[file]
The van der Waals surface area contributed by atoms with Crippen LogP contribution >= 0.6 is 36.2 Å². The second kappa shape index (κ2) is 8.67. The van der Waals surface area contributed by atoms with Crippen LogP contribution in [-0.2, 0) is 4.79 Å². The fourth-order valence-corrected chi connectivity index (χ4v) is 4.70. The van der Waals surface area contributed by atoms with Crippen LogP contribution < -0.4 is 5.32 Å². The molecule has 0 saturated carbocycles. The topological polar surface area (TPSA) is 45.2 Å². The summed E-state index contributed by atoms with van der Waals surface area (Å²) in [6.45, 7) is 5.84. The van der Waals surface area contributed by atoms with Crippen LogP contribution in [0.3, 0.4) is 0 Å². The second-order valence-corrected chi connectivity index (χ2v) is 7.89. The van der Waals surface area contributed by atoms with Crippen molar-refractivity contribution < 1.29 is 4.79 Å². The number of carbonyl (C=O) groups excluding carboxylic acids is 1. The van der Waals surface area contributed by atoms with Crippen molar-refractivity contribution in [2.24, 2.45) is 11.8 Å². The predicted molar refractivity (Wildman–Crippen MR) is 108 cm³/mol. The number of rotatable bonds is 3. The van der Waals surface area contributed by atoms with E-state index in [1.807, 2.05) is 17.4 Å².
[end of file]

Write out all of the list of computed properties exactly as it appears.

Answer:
The van der Waals surface area contributed by atoms with Crippen LogP contribution >= 0.6 is 36.2 Å². The second kappa shape index (κ2) is 8.67. The van der Waals surface area contributed by atoms with Crippen LogP contribution in [-0.2, 0) is 4.79 Å². The fourth-order valence-corrected chi connectivity index (χ4v) is 4.70. The van der Waals surface area contributed by atoms with Crippen LogP contribution < -0.4 is 5.32 Å². The molecule has 0 saturated carbocycles. The topological polar surface area (TPSA) is 45.2 Å². The summed E-state index contributed by atoms with van der Waals surface area (Å²) in [6.45, 7) is 5.84. The van der Waals surface area contributed by atoms with Crippen LogP contribution in [0.3, 0.4) is 0 Å². The second-order valence-corrected chi connectivity index (χ2v) is 7.89. The van der Waals surface area contributed by atoms with Crippen molar-refractivity contribution < 1.29 is 4.79 Å². The number of carbonyl (C=O) groups excluding carboxylic acids is 1. The van der Waals surface area contributed by atoms with Crippen molar-refractivity contribution in [2.24, 2.45) is 11.8 Å². The predicted molar refractivity (Wildman–Crippen MR) is 108 cm³/mol. The number of rotatable bonds is 3. The van der Waals surface area contributed by atoms with E-state index in [1.807, 2.05) is 17.4 Å².